We've forgotten so much that isn't necessary to know anymore and we're forgetting more everyday to make intellectual space for new information (where are the contents of your hard drive from 1995 and would you need it if you found it?), so the volume of human knowledge being manipulated globally inside human skulls may be relatively unchanged from pre-historic days. We worry less about lions, tigers and bears, that's for sure. But we also notice so much less about the physical world, because it is largely—except for big storms and natural disasters—"conquered" territory. 

Unfortunately, some among the newly enlightened think something quasi-religious has happened to society. It hasn't. If we were pragmatic about it, we'd admit the truth of this. Because it feels so good to think that your generation invented everything we're going to go on claiming it is the era of S.H.I.T., when no wrong will happen and those few that do will be swiftly punished by the wisdom of the crowd or the blink of personal judgment.

A collective unconsciousness hasn't been summoned out of silicon and Ethernet, but the people seeking to gain the most from the rise of networked society want you to believe it. And the fact that you get so much information thrown at you any time you make a query is proof that, so far, there's very little in the way of added value. We've got a lot of added volume, enough to make anyone think they're getting more information.


Individuals and organizations that see opportunities and exploit them successfully are changing the world, just like it has always been. The more information we have about this world, the better most decisions can be. However, if you want to exchange valuable data or data that is organized valuably (whether for knowledge purposes or entertainment) in this economy or any other, it is pragmatic to ask cui bono? Who benefits, taking a part of the transaction, when you give away your personal information? The search indices do. [For an excellent discussion of the biological foundations of religion, which are deeply tied to the way we perceive the economy itself, see Daniel Dennett's Breaking the Spell: Religion as a Natural Phenomenon, which takes cui bono as the philosophical crucible for understanding human religious behavior.]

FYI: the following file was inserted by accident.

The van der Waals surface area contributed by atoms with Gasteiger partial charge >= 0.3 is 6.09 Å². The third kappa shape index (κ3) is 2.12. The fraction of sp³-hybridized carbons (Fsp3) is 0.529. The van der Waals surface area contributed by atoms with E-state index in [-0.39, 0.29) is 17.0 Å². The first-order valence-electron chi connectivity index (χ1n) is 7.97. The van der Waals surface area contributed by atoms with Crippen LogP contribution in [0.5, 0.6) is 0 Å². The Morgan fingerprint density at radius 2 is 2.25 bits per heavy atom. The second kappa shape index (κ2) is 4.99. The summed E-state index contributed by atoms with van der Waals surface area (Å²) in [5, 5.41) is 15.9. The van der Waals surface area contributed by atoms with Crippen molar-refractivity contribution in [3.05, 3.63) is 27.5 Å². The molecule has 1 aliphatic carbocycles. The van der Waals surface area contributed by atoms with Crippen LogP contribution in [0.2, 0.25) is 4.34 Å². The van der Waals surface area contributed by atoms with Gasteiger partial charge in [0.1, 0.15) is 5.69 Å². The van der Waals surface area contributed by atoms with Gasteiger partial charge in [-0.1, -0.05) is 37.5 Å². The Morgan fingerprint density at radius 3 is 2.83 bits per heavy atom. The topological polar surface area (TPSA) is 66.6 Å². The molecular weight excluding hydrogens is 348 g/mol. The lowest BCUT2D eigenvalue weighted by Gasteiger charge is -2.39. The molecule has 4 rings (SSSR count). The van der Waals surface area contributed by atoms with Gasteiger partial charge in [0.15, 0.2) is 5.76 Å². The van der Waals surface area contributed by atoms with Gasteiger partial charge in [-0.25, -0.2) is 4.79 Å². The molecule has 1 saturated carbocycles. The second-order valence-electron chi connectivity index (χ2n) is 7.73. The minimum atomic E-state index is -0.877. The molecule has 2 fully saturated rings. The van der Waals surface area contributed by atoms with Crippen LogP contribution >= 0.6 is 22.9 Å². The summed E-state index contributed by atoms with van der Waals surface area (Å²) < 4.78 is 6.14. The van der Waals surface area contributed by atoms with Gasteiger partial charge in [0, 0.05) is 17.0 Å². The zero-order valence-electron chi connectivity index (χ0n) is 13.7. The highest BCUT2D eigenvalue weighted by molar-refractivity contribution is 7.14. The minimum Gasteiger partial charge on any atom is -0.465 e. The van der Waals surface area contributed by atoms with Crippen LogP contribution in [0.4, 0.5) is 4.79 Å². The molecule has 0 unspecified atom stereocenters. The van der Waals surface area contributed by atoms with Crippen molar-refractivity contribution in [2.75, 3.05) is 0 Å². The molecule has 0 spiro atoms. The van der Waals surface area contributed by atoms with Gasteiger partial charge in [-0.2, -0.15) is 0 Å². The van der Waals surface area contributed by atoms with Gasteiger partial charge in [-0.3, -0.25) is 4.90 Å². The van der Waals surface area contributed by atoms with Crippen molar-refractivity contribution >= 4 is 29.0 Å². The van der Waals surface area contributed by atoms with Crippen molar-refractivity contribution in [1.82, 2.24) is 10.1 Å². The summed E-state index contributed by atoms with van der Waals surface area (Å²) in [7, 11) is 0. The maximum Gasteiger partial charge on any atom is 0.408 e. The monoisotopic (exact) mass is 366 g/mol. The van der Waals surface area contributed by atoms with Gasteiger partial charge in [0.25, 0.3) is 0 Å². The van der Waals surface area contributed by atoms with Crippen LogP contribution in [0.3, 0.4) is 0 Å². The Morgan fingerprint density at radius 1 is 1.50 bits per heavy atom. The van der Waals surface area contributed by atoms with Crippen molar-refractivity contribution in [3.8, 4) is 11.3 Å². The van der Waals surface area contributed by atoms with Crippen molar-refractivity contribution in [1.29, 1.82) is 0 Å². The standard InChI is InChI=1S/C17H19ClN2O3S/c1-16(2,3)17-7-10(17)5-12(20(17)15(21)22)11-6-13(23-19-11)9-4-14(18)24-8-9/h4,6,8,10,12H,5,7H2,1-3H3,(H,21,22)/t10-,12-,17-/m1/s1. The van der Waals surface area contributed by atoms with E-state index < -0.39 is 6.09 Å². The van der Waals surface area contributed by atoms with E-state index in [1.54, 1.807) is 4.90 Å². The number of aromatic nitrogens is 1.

Search enthusiasts, however, believe they or their search-innovator heroes have really undone something fundamental about the way society and the economy work. "Sharing" and "caring" are bandied about like mantras against the corruption of this new world by money, ironically by those making the most profit, whether they are blogger-consultants or search index vendors.

As reported by Dan Farber, it appears these marketing-speak revolutions are claiming the highest minds in search. For example, Yahoo Senior Vice President of Search and Services Jeff Weiner, speaking at PC Forum, said of including users in the search revenue stream: "One would think that in profit driven culture, it would lead to right behavior, but it doesn't work. It changes the way people interact with one another. It's not as simple as providing economic incentive. It will be interesting to see how it plays out. It's a multivariable equation."

God forbid we should change how we interact so much that it becomes fair to everyone!